Toxicity might be reduced by decreasing drug absorption or enhancing elimination. Gastrointestinal absorption of an ingested substance can be reduced by emptying stomach contents and administering activated charcoal. Both methods can be effective up to 12 h following ingestion. If the patient is intubated, the stomach is lavaged carefully to avoid pulmonary aspiration. Emesis may be induced in conscious patients with syrup of ipecac 30 mL (15 mL in a child). Gastric lavage and induced emesis are generally contraindicated for patients who ingest caustic substances or hydrocarbons because of a high risk of aspiration and worsening mucosal injury.

Activated charcoal 1-2 g/kg is administered orally or by nasogastric tube with a diluent. The charcoal irreversibly binds most drugs and poisons in the gut, allowing them to be eliminated in stools. In fact, charcoal can create a negative diffusion gradient between the gut and the circulation, allowing the drug or poison to be effectively removed from the body.

Alkalinization of the serum with sodium bicarbonate for tricyclic antidepressant overdose is beneficial because, by increasing pH, protein binding is enhanced; if seizures occur the alkalinization prevents acidosis-induced cardiotoxicity.

What other methods can enhance drug elimination?

The easiest method of increasing drug elimination is forced diuresis. Unfortunately, this method is of limited use for drugs that are highly protein bound or have large volumes of distribution. Mannitol or furosemide with saline may be used. Concomitant administration of alkali (sodium bicarbonate) enhances the elimination of weakly acidic drugs such as salicylates and barbiturates; alkalization of the urine traps the ionized form of these drugs in the renal tubules and enhances urinary elimination. Hemodialysis is usually reserved for patients with severe toxicity who continue to deteriorate despite aggressive supportive therapy.


Treatment with Intralipd of overdose of a lipophilic drug.


Complications of Injecting Drug Use

  • Local problems—Abscess (Figures 240-2 
    Image not available.

    A 32-year-old woman with type 1 diabetes developed large abscesses all over her body secondary to injection of cocaine and heroin. Her back shows the large scars remaining after the healing of these abscesses. (Courtesy of ­Richard P. Usatine, MD.)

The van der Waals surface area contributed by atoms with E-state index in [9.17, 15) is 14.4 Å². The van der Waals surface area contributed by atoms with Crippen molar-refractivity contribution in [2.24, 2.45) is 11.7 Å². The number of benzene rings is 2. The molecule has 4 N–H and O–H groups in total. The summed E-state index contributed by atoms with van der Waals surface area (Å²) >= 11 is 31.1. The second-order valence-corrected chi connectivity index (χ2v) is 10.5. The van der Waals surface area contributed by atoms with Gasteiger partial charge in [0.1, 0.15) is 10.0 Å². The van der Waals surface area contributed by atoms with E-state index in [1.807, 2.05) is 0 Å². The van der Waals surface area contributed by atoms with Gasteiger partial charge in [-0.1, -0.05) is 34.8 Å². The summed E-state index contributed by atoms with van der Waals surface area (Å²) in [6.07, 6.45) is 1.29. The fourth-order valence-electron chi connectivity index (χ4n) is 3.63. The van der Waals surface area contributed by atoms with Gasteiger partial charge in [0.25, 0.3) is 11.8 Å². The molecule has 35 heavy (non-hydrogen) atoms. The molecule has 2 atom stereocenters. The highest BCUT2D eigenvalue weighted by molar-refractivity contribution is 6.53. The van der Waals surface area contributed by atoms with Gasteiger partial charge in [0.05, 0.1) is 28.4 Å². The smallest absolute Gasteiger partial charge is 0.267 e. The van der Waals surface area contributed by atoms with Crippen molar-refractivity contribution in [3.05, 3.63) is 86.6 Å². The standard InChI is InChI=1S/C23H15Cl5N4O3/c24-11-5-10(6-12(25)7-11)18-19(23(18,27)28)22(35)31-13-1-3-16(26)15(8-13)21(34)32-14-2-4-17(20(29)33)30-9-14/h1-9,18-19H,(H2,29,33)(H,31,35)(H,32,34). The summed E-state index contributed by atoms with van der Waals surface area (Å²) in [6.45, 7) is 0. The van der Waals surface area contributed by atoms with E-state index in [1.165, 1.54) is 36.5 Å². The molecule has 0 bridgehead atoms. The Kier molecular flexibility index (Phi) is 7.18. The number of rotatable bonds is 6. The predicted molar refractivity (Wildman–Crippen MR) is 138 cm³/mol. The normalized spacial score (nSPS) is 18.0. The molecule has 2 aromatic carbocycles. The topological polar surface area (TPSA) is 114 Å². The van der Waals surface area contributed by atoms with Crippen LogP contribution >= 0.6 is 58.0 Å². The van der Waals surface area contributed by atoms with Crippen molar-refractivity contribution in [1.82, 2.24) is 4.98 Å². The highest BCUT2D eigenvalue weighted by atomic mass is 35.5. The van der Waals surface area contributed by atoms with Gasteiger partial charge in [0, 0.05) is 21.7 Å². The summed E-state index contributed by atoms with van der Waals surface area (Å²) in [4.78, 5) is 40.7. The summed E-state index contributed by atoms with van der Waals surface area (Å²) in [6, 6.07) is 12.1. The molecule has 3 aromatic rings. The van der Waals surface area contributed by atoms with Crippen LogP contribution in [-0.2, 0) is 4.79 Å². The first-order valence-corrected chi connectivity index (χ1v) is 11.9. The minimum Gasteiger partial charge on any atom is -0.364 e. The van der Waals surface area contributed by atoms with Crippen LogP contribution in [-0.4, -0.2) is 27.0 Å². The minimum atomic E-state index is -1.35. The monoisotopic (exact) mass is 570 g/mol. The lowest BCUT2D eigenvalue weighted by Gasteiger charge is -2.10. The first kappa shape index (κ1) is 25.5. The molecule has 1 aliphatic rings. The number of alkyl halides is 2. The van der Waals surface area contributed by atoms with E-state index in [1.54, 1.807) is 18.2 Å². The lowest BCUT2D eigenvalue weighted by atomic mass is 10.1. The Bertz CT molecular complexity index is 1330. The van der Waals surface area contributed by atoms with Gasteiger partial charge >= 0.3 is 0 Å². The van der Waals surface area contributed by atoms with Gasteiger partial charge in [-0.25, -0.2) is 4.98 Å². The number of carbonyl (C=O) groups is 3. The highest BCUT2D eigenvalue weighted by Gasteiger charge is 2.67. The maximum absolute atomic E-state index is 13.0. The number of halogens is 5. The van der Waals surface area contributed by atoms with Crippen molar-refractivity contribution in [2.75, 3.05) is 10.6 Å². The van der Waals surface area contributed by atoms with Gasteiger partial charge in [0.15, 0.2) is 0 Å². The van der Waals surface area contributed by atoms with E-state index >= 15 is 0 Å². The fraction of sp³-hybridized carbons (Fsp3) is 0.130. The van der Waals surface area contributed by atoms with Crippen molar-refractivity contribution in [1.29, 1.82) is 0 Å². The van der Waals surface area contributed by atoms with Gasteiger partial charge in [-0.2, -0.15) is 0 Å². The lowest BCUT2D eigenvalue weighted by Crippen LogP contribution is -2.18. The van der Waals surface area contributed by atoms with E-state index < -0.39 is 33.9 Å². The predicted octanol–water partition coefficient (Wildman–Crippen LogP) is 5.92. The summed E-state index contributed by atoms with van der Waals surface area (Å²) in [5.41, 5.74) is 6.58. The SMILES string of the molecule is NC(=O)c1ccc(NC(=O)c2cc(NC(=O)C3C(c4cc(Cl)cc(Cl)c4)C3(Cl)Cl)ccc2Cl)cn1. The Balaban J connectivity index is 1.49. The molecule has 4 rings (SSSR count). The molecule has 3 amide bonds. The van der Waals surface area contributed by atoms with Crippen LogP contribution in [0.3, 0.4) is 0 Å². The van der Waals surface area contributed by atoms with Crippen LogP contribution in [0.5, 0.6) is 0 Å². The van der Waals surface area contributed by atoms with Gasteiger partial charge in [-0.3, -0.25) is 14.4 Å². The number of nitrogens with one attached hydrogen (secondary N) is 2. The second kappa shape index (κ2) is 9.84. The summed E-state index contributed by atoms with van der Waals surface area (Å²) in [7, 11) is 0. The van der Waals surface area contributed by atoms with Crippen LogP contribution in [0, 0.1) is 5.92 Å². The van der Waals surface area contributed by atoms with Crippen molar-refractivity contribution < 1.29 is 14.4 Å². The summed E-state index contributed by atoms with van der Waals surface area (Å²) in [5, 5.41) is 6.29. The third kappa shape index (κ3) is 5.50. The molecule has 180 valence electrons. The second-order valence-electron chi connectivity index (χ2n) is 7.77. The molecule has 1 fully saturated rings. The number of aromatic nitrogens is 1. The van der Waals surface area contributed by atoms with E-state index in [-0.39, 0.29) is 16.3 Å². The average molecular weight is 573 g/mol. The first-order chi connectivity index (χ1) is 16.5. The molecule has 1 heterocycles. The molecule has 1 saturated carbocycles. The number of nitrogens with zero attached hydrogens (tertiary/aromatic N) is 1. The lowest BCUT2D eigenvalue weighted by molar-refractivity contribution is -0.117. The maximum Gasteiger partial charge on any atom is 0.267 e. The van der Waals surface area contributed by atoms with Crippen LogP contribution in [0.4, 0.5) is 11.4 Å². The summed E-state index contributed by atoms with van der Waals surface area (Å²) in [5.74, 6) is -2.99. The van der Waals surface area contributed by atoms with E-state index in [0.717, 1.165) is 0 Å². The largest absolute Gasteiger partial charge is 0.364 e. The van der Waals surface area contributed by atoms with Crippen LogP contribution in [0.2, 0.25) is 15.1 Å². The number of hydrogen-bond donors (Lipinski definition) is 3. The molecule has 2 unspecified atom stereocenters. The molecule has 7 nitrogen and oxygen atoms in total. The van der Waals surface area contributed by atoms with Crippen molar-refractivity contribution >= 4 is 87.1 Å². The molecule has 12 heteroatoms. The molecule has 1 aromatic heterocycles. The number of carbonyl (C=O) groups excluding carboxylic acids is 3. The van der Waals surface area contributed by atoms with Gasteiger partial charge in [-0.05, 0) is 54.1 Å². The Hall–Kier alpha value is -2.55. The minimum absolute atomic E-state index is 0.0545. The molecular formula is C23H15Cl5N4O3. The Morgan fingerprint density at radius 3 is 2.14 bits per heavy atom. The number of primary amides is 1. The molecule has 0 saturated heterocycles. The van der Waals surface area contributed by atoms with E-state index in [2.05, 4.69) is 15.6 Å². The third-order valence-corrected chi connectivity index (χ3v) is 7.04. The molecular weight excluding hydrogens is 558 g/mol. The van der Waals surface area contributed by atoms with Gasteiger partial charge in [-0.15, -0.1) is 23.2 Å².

and 240-3; Abscess), cellulitis, septic thrombophlebitis, local induration, necrotizing fasciitis, gas gangrene, pyomyositis, mycotic aneurysm, compartmental syndromes, and foreign bodies (e.g., broken needle parts) in local areas.2
    • IDUs are at higher risk of getting methicillin-resistant Staphylococcus aureus(MRSA) skin infections that the patient may think are spider bites (Figure 240-4).
    • Some IDUs give up trying to inject into their veins and put the cocaine directly into the skin. This causes local skin necrosis that produces round atrophic scars (Figure 240-5).
  • IDUs are at risk for contracting systemic infections, including HIV and hepatitis B or hepatitis C.
    • Injecting drug users are at risk of endocarditis, osteomyelitis (Figures 240-6and 240-7), and an abscess of the epidural region. These infections can lead to long hospitalizations for intravenous antibiotics. The endocarditis that occurs in IDUs involves the right-sided heart valves (see Chapter 50, Bacterial Endocarditis).2 They are also at risk of septic emboli to the lungs, group A β-hemolytic streptococcal septicemia, septic arthritis, and candidal and other fungal infections.


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A 45-year-old healthy businessman just returned from a trip to Vietnam where he was traveling on vacation. Five days after his return, he developed fever and a headache followed 12 hours later by diarrhea and abdominal pain. The next day, he had >10 bowel movements in 12 hours, the final two with gross blood in the stool, prompting his presentation to the emergency department. His vital signs are as follows: temperature 37.8°C, HR 90 bpm, RR 14 breaths/min, and oxygen saturation 98% on room air. Gram stain of a stool specimen identifies a small curved helical-shaped gram-negative rod. You suspect a Campylobacter spp. Which of the following statements regarding his most likely infection is true?

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The correct answer is A. You answered C.